When embodied as a personal computer, the hardware of the personal computer substitutes for the structure of the vending machine. When using a personal computer, a customer utilizes the present invention system via the Internet. The system operates in the same manner as does the vending machine except a customer must enter a point of beginning as well as a point of destination.
For a better understanding of the present invention, reference is made to the following description of an exemplary embodiment thereof, considered in conjunction with the accompanying drawings, in which:
FIG. 1 is front view of an exemplary embodiment of the dedicated vending machine in accordance with the present invention;
FIG. 2 is a schematic illustrating the logic and method of operation of the present invention system; and
FIG. 3 is an exemplary view of a main selection screen used by the present invention system.
Although the present invention system can be adapted for use by home computers, the present invention is particularly well suited for dedicated commercial applications at locations frequented by travelers. Accordingly, by way of example, the present invention system will be described in an application where the system is embodied as a dedicated vending machine located in a location frequented by travels, such as a hotel or airport.
Referring to FIG. 1, the present invention system 10 is shown embodied as a vending machine 12. Within the vending machine 12 is contained a computer processor, a printer and a telephone modem. The telephone modem connects to a telephone line 14 for a purpose which will later be explained. The vending machine 12 contains a display monitor 16 and a data input interface 18 which are connected to the internal computer processor. The data input interface 18 can be a keyboard, as is shown. However, the data input interface can also be a mouse, joy stick, touch screen or any other such secondary input device.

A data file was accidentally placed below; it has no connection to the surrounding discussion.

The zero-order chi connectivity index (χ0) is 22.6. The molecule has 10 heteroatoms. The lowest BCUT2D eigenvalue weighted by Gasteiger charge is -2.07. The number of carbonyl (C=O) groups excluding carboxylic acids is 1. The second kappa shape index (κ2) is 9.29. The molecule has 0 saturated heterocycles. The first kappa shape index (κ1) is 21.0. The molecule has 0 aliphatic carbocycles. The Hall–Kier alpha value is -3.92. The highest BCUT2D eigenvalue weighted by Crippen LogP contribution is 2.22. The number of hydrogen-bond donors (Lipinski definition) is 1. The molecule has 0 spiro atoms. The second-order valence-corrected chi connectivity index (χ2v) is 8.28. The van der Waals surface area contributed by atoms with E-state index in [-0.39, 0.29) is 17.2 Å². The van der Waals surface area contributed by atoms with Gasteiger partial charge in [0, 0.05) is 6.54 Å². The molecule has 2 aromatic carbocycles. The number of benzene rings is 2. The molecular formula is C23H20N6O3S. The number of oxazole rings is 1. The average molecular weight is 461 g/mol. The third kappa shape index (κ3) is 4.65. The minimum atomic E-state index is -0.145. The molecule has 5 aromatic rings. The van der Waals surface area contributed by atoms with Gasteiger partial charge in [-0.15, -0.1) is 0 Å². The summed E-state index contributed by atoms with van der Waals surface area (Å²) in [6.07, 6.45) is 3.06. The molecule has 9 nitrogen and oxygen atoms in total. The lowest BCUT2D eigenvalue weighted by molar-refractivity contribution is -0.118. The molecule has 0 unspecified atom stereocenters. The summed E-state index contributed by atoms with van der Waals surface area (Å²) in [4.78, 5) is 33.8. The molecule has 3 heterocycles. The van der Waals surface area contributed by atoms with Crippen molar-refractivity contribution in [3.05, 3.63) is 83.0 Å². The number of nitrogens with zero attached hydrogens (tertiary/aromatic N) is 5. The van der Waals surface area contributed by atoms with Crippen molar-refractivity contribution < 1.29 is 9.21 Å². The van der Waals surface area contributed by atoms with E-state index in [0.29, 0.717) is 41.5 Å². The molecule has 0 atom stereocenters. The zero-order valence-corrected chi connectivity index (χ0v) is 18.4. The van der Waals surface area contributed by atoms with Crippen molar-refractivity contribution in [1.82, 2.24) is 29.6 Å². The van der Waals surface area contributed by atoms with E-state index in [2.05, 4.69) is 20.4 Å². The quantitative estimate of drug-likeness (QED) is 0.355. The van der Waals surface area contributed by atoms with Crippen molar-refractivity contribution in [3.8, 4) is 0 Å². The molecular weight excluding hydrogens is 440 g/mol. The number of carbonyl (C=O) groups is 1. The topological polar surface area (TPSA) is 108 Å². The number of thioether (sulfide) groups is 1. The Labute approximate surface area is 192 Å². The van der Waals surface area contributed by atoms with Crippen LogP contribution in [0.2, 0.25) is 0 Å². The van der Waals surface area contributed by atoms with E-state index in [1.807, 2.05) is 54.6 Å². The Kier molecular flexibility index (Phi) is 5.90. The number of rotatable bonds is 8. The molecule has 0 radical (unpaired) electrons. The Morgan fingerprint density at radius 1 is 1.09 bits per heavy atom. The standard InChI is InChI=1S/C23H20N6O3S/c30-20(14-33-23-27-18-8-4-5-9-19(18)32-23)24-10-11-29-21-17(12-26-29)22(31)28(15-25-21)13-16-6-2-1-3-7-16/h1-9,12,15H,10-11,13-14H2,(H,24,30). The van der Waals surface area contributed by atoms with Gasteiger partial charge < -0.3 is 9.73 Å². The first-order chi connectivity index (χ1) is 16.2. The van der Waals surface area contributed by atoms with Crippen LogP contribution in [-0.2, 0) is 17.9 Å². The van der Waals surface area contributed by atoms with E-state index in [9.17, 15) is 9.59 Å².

The vending machine 12 also contains a means for charging customers. In the shown embodiment, the vending machine 12 contains a credit card slot 20, a coin money slot 22 and a dollar bill unit 24. Any or all of these charging devices can be used to charge customers a predetermined fee for using the vending machine 12.
A map slot 26 is present on the front of the vending machine 12. The map slot 26 is connected to the printer within the vending machine 12 that prints directions and maps, thereby providing the point where a customer can take the directions and map 30 from the vending machine 12.
Referring to FIG. 2, the method of operation for the vending machine can be explained. From Block 32 in FIG. 2, it can be seen that when a customer approaches the vending machine 12 (FIG. 1) greeting and instruction screens are displayed on the display monitor 16 (FIG. 1) of the vending machine. The greeting and instruction screens will instruct a user on how to use the services provided by the vending machine and will invite the person to use the vending machine. The greeting and instruction screens may consist of several screen images that provide a potential customer with a tutorial of what the vending machine does and how the vending machine works.
Included in the greeting and instruction screens are instructions on how to pay for the services provided by the vending machine. The service can be paid for either in cash or by credit card, as is indicated by Block 34 and Block 35, respectively. If a customer pays by credit card, a credit card instruction screen will appear on the vending machine display to show the customer how to use his/her credit card in the vending machine. This step is illustrated by Block 36 in FIG. 2.